Tuesday, June 15, 2010
(4:33 p.m.)It’s been one of those days when projects are on hold for one reason or another. Waiting for proofs, waiting for a blurb…waiting for a job. Having biked down to Majors and Quinn to pick up the latest issue of RainTaxi, I attempt to plow through Siri Hustveld’s essay “Yonder,” but have trouble keeping my interest up. Opening Marilynne Robinson’s little volume, Absence of Mind, I find myself once again in the midst of the science-religion “debate.” Robinson is a smart woman (I had an interesting chat with her once about Calvin) and early on in the introduction she notes that general understanding of the matters under review has never really recovered from the decline that metaphysics suffered during the nineteenth century. This is true, up to a point, though metaphysics did not really decline at that time. Some of our greatest metaphysicians were active during the late nineteenth and early twentieth centuries. It’s rather that metaphysics became harder to grasp and easier to dismiss as empty wordplay in light of the very concrete (and also quasi-metaphysical) discoveries being made by scientists in many fields.
Having read these remarks, my first impulse was to leap from my chair and set off on that long-delayed task of producing a concise metaphysics that would be intelligible to everyone. Can I do it in an hour? We’ll see.
The first step would be to clarify what metaphysics is. Maurice Blondel defined it brilliantly and succinctly: metaphysics is the logic of action. It might be helpful, expanding that definition slightly, (but at the risk of undermining its truth) to say that metaphysics is that process by which the structure and logic of experience is exposed and illuminated. (Experience is not, perhaps, the same thing as action. Then again, maybe it is. A matter to be resolved somewhere down the road.) In any case, this process of exposing and illuminating is done not through controlled experiment, but through the analysis of personal experience. It’s a thought process.
The first principle uncovered by such analysis is this: Life has an inside and an outside. We notice this because we find ourselves “inside” pondering what the world is like “outside.”
Two points follow. Metaphysics concerns itself with Life. Not with “the World” nor with “the Universe” but with Life. Yes, the world is “out there”; the universe is “out there.” But we can only engage in metaphysical inquiry “in here” because we are alive, and find ourselves in the midst of Life, which is not only “out there” but also “in here.” Finding ourselves in such a state, we begin to wonder what we ought to do. Thus, metaphysical inquiry is directed toward the solution of not one, but two, questions:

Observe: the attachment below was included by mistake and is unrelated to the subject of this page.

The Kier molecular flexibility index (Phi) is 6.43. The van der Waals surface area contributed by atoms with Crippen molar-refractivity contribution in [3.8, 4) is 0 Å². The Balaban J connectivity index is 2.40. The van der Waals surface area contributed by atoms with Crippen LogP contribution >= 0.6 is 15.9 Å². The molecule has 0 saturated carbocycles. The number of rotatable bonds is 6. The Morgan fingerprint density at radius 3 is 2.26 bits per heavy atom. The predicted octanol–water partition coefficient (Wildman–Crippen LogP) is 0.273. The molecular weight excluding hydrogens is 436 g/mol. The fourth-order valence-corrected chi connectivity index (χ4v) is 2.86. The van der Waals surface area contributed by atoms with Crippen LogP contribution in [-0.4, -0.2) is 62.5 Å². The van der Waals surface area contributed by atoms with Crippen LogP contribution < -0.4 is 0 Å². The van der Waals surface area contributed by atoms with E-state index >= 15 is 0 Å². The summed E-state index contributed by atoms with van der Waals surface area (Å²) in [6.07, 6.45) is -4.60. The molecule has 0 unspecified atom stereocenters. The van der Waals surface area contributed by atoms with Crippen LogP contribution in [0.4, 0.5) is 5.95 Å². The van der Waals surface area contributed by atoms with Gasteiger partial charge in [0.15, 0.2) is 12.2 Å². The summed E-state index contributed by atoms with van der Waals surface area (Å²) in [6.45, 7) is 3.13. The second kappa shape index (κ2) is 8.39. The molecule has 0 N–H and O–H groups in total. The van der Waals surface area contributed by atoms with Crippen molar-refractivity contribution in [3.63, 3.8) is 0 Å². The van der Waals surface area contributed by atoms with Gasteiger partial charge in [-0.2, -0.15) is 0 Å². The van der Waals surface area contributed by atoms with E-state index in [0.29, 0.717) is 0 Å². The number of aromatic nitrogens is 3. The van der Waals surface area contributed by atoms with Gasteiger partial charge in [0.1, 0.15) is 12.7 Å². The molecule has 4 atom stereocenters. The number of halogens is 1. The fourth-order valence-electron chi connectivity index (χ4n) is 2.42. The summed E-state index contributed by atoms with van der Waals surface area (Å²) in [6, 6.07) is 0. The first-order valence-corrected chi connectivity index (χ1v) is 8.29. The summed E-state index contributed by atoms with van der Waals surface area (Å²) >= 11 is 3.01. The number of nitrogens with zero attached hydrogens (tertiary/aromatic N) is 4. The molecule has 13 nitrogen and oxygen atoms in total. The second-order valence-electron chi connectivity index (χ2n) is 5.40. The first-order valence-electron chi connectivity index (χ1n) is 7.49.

1) What is Life like?
2) What should I do next?
These two questions impinge upon and spur one another. The key word here is “should.” After all, metaphysics is not a parlor game. It’s not an idle exercise in formal logic. It’s a quest inspired by the vague desire to make our lives meaningful. It’s a quest inspired by that thing we call conscience.
It’s a strange situation to be in. We feel we ought to be doing something, but we’re not sure what that “something” is. That’s conscience.
It may be argued that some people don’t have a conscience. That’s true, but it isn’t relevant. (Metaphysics isn’t for everyone.) We call such people sociopaths. Their answers to metaphysical questions (if they have any) don’t impress us much. They tend to fall into the categories of “I got mine,” and “Do unto others, before they do it to you.” Such views don’t answer the questions of conscience.
Conscience is spurred by transgression and betrayal—we let someone down, we done someone wrong. But it’s also spurred by the desire to impress upon the world the image of “right” living we sometime feel—an image of the sanctity of existence.
I’m afraid we’re getting ahead of ourselves here. That feeling, of the sanctity of existence, is but one manifestation of a more widespread phenomenon that encompasses an array of responses to the world “out there.” Philosophers have troubled themselves for centuries about the accuracy or “truth” of their impressions, while too often overlooking the valences of their impressions. That is to say, in many case our experiences are accompanied by a sense of like or dislike, attraction or repulsion, love or hate.
This is a new metaphysical principle of enormous importance—the principle of value. That “principle” is based on the experience that bridges the chasm between “in here” and “out there.” Yes, we have affinities with other entities. Some of them are staggering. Mother and child. Love at first sight. Reims Cathedral. A moonless night under the stars on the snow-covered ice at West Bearskin Lake in the dead of winter. Pasta with porcini mushrooms and bacon. This is all metaphysical stuff. (6:37 p.m.)